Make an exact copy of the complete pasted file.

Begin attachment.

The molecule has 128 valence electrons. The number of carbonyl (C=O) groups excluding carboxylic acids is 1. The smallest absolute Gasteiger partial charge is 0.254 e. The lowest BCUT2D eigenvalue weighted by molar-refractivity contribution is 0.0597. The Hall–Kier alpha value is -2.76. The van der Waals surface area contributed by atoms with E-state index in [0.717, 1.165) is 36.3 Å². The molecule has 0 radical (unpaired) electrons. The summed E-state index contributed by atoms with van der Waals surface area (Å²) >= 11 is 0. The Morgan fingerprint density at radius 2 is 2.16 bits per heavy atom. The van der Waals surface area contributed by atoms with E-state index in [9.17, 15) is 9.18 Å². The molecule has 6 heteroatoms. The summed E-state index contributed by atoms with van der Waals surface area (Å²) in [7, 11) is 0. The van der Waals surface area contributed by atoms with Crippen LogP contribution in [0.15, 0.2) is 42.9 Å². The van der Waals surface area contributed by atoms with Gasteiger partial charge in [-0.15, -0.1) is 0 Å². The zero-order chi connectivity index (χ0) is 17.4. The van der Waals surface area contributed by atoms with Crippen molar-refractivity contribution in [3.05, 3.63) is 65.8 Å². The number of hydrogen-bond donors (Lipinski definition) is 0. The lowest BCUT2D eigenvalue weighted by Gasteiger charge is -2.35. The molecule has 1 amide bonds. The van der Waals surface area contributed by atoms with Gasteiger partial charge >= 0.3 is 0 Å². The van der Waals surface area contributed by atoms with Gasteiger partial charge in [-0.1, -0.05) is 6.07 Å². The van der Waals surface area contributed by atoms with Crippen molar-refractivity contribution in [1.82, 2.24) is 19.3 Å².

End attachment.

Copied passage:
The molecule has 128 valence electrons. The number of carbonyl (C=O) groups excluding carboxylic acids is 1. The smallest absolute Gasteiger partial charge is 0.254 e. The lowest BCUT2D eigenvalue weighted by molar-refractivity contribution is 0.0597. The Hall–Kier alpha value is -2.76. The van der Waals surface area contributed by atoms with E-state index in [0.717, 1.165) is 36.3 Å². The molecule has 0 radical (unpaired) electrons. The summed E-state index contributed by atoms with van der Waals surface area (Å²) >= 11 is 0. The Morgan fingerprint density at radius 2 is 2.16 bits per heavy atom. The van der Waals surface area contributed by atoms with E-state index in [9.17, 15) is 9.18 Å². The molecule has 6 heteroatoms. The summed E-state index contributed by atoms with van der Waals surface area (Å²) in [7, 11) is 0. The van der Waals surface area contributed by atoms with Crippen LogP contribution in [0.15, 0.2) is 42.9 Å². The van der Waals surface area contributed by atoms with Gasteiger partial charge in [-0.15, -0.1) is 0 Å². The zero-order chi connectivity index (χ0) is 17.4. The van der Waals surface area contributed by atoms with Crippen molar-refractivity contribution in [3.05, 3.63) is 65.8 Å². The number of hydrogen-bond donors (Lipinski definition) is 0. The lowest BCUT2D eigenvalue weighted by Gasteiger charge is -2.35. The molecule has 1 amide bonds. The van der Waals surface area contributed by atoms with Gasteiger partial charge >= 0.3 is 0 Å². The van der Waals surface area contributed by atoms with Gasteiger partial charge in [-0.1, -0.05) is 6.07 Å². The van der Waals surface area contributed by atoms with Crippen molar-refractivity contribution in [1.82, 2.24) is 19.3 Å².